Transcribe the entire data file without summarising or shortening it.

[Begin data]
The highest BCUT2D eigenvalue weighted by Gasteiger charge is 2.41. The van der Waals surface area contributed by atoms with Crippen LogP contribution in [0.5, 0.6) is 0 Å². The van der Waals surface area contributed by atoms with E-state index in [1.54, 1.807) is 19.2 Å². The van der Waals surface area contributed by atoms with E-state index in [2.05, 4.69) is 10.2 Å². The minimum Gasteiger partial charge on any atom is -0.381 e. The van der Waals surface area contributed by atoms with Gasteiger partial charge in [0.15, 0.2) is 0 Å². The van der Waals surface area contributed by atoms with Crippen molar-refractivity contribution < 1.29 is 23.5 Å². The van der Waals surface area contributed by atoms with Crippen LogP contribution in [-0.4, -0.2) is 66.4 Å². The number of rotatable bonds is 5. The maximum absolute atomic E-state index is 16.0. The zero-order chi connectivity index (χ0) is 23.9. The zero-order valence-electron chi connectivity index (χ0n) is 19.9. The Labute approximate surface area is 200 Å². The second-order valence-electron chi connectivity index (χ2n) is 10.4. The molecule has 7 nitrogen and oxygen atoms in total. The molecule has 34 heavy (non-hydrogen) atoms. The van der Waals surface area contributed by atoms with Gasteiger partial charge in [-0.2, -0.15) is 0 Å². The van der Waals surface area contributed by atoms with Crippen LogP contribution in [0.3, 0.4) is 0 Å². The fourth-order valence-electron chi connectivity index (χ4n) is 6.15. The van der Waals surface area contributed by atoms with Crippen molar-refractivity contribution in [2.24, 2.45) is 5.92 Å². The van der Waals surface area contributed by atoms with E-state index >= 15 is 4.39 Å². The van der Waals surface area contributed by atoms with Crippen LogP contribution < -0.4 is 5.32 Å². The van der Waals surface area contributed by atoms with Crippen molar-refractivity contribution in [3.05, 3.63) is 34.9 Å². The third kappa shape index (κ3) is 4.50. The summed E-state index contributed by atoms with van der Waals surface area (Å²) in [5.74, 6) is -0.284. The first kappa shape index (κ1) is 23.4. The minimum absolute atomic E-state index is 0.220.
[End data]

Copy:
The highest BCUT2D eigenvalue weighted by Gasteiger charge is 2.41. The van der Waals surface area contributed by atoms with Crippen LogP contribution in [0.5, 0.6) is 0 Å². The van der Waals surface area contributed by atoms with E-state index in [1.54, 1.807) is 19.2 Å². The van der Waals surface area contributed by atoms with E-state index in [2.05, 4.69) is 10.2 Å². The minimum Gasteiger partial charge on any atom is -0.381 e. The van der Waals surface area contributed by atoms with Gasteiger partial charge in [0.15, 0.2) is 0 Å². The van der Waals surface area contributed by atoms with Crippen molar-refractivity contribution < 1.29 is 23.5 Å². The van der Waals surface area contributed by atoms with Crippen LogP contribution in [-0.4, -0.2) is 66.4 Å². The number of rotatable bonds is 5. The maximum absolute atomic E-state index is 16.0. The zero-order chi connectivity index (χ0) is 23.9. The zero-order valence-electron chi connectivity index (χ0n) is 19.9. The Labute approximate surface area is 200 Å². The second-order valence-electron chi connectivity index (χ2n) is 10.4. The molecule has 7 nitrogen and oxygen atoms in total. The molecule has 34 heavy (non-hydrogen) atoms. The van der Waals surface area contributed by atoms with Gasteiger partial charge in [-0.2, -0.15) is 0 Å². The van der Waals surface area contributed by atoms with Crippen LogP contribution in [0.3, 0.4) is 0 Å². The fourth-order valence-electron chi connectivity index (χ4n) is 6.15. The van der Waals surface area contributed by atoms with Crippen molar-refractivity contribution in [2.24, 2.45) is 5.92 Å². The van der Waals surface area contributed by atoms with E-state index >= 15 is 4.39 Å². The van der Waals surface area contributed by atoms with Crippen LogP contribution < -0.4 is 5.32 Å². The van der Waals surface area contributed by atoms with Crippen molar-refractivity contribution in [3.05, 3.63) is 34.9 Å². The third kappa shape index (κ3) is 4.50. The summed E-state index contributed by atoms with van der Waals surface area (Å²) in [5.74, 6) is -0.284. The first kappa shape index (κ1) is 23.4. The minimum absolute atomic E-state index is 0.220.